Monday, March 26, 2012

Morning Muesli



A few years ago I traveled to Switzerland, a magical place where everything sparkled.  Maybe it was the backdrop of the snow-covered peeks or the crisp clean air that had me invigorated.  I instantly felt I could live there.  I began scheming.  Switzerland can have that kind of effect on you.  I suddenly needed a bike and hiking boots and most likely a walking stick for good measure.  I'd change my name to Heidi and braid my hair.  I'd find a small home in the mountains somewhere, raise a goat or two and dance around singing "the hills are alive with the sound of music."  I'd learn to make cheese.  I'd ski during the day and gorge on truffles at night.  I can think of worse things.  I was glowing with possibility, day dreaming in a cloud of chocolate haze all week long.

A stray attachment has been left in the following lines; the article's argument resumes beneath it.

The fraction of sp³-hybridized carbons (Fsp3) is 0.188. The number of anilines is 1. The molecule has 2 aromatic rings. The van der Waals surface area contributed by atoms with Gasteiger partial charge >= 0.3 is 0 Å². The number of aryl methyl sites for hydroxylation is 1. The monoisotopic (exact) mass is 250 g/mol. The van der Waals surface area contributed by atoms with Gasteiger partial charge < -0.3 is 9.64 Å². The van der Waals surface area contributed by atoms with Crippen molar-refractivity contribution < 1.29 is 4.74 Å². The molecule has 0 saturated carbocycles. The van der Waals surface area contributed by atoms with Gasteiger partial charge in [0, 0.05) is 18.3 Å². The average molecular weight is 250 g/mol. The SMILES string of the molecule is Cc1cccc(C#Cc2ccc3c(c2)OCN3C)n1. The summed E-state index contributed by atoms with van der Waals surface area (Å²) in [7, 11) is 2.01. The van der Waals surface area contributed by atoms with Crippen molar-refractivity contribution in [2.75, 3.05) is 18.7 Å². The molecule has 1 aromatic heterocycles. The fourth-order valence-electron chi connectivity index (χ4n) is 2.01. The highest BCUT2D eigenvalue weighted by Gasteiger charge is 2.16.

But as most good things often do, my plan and the trip were coming to a close.  The caffeine buzz settled and I remembered I knew nothing of goats other than the one I encountered at Busch Gardens when I was seven.  I was at a petting park with my family, feeding a goat from my hand when it decided to relieve itself on my open toe sandals.  There's a picture of me in a pink dress looking particularly horrified and humored all at once.  In other matters, I can't hold a tune and my voice will never, ever, sound as angelic as Fraulein Maria's.  It actually sounds worse when it reverberates off the shower walls.  I was a little glum about it, but returning to Boston seemed like the reasonable thing to do.  At the weeks end, I packed my bags and stuffed my carry on entirely full of chocolate.  I can't remember what the contents of the carry on bag were.  Whatever was in there, it had a one-way ticket.  I returned with nothing but chocolate.